While the mind has a tendency to distort our memories both good and bad, I nonetheless find myself comforted by memories in which the home played the role of a temple, a place in which I sought out slices of my own selfhood to better understand the world around me. The kitchen at the bottom of our house provided some of my happiest memories: illuminating conversations with friends (those from which you emerge someone new), hours of playtime with the kittens, cooking with my mother – or keeping her company when my own cooking failed. Above the kitchen was the White Room, a space filled with entirely natural light skewed white from the angles of the large windows, and, most importantly, home to the piano. This room, and that piano in particular, was my second sanctuary; my refuge away from the essays and teachers and girlfriends and family spats. Composers become brothers. In Chopin I found a way (or so I thought) to express a unique love for my first girlfriend. In Bach I found hours of frustration over a dozen notes. In Einaudi I saw a beauty in minimalism and the power of simple melody to produce overwhelming emotion. In all of the music I found a part of myself that could better articulate through playing than by writing. Memories of the Red Room, nextdoor, conjures nights watching Ugly Betty with my sister, falling asleep with a book by the fire, Christmases with grandma before she passed, champagne with Jools Holland and a host of old friends at New Year. Each of these spaces, like those of any home, played a profound part in the construction of my being.
But it was that room at the top of the house, couched between my sister’s abode and the cobwebbed attic, in which I the brunt of my growing. The bedroom, that most intimate of spaces, for me calls to mind Bachelard’s notion of ‘helpless waiting,’ forged, ultimately, into ‘self-discovery.’ I think of the hours in bed spent reading books only tangentially related to what I was supposed to be reading for class, or the au pair telling me off for teasing my sister, or playing the drums extra loud after being dumped by a girlfriend. I remember crying to Leonard Cohen, crying to Fitzgerald, crying at how terribly a first date went. I remember my mother walking into my room at 6am one morning to find me dressed for school, aged 12, trying to read Plato’s Republic only to then watch her break down for reasons I still don’t understand today.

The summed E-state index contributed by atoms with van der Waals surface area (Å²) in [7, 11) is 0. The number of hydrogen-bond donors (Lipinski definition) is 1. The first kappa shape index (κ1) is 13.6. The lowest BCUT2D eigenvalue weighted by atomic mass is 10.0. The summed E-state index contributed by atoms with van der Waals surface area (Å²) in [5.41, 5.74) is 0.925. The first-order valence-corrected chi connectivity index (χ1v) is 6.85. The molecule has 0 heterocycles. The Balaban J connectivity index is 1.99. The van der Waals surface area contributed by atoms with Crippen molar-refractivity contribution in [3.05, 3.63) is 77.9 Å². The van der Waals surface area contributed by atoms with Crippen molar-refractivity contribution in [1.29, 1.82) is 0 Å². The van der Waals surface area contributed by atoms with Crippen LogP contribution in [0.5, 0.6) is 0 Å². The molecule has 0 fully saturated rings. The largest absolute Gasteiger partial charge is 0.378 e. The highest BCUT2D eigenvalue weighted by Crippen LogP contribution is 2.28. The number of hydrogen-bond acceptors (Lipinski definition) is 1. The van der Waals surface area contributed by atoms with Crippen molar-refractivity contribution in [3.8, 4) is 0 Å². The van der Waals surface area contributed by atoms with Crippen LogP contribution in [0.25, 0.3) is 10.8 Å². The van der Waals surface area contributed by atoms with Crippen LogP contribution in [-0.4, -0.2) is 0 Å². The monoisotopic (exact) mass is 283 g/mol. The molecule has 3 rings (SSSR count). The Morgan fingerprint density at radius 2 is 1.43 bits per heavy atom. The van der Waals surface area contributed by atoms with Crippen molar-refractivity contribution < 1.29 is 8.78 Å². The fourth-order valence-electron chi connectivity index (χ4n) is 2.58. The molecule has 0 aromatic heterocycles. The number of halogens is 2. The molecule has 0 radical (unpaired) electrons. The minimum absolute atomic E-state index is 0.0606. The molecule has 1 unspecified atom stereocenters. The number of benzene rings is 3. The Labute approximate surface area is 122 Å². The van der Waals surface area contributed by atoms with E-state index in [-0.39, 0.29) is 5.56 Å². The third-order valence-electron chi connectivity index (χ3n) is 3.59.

We move away from these places of refuge, as we must. But we cannot move away from the memories, however hard we try. We stigmatise those who cling to home – those who, we say, don’t have the nerve to step out of their comfort zone and forge a new life. Yet often in these moments we also fail to recognise the great power in the feeling of being home. In our lives, as in great works of literature, it is the moment we step foot outside of the home as adults that we become most human. And at some point, whether it is today or tomorrow, our debt to that space will make itself known. While I may have, in one sense, lost that humble space, it is not lost in time. The poetry of the home that shapes us will endure, even as we make room in our hearts to build something new.